The Importance of Hispanic Americans in the Rio Grande Valley

Texas' Pharr Bridge is America's busiest land crossing for Mexican farm-produced goods. It's located in the Rio Grande Valley (RGV), an area known for its rich farmland.

Farming in the RGV has been good for the economy and led to innovations, like the world's first mild jalapeño pepper, which helped salsa replace ketchup as the country's #1 condiment.

The RGV is also the state's only subtropical region. Scientists use it to solve many problems with fruits and vegetables, as well as cotton, corn, and sugarcane.

But the RGV has people power too.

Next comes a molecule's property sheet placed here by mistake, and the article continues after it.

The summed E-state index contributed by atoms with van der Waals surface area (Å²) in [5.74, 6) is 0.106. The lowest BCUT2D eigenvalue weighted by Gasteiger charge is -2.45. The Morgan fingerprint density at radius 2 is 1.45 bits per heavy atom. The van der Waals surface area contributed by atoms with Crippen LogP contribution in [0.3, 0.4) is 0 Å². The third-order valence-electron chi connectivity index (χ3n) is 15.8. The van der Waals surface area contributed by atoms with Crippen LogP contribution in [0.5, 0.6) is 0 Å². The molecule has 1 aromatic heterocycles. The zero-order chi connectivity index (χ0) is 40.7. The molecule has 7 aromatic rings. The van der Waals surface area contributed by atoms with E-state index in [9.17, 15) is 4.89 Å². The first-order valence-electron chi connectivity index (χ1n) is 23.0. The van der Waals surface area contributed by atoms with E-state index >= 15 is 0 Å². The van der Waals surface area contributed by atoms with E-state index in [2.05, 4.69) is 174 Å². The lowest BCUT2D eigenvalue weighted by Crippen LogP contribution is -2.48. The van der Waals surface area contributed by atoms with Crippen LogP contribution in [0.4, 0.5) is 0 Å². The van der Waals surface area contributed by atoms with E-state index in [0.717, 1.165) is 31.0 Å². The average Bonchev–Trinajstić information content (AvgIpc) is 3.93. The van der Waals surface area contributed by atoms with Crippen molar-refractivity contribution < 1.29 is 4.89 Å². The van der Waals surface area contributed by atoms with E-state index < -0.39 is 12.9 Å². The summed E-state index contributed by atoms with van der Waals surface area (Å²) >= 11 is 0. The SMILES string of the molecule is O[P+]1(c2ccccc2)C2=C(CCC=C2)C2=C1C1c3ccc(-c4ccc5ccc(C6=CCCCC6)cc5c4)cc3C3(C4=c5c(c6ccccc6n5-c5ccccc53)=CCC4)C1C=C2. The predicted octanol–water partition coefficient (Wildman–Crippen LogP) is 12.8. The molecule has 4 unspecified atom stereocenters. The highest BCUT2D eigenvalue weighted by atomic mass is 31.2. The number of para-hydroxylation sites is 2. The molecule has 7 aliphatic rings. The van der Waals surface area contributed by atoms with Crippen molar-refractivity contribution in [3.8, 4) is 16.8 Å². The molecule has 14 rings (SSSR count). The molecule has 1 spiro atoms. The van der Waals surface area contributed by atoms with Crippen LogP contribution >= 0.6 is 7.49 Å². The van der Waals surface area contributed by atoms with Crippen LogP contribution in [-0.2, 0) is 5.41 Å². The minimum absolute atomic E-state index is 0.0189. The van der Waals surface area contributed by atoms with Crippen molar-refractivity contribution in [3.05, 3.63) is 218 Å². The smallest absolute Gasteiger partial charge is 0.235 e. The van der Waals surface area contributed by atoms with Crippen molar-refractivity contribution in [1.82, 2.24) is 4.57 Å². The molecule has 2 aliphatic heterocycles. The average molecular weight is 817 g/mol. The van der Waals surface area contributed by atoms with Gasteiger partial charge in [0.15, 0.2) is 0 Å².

The US Census Bureau said some areas of the RGV had low population growth. But new research by Texans for Economic Growth shows that Hispanic Texans are helping population growth. They went from 89.6% of the total population in 2010 to 91.5% in 2019, an 11% increase.

Out of the 1.3 million Hispanic Texans in 2019, more than 25% were immigrants. And they contribute in many ways-both socially and economically-to the state's communities.

They start businesses and create jobs for all Texans, serve on PTAs, volunteer in churches, and teach at K-12 schools. They pay over $1 billion in taxes every year, supporting the local economy, maintaining roads, and funding schools.

Hispanic immigrants also hold $5 billion in spending power that can go back into the community and make up 13% of the RGV's eligible voters.

The new research proves that Hispanic Texans are an important part of Texas' past, present, and future.

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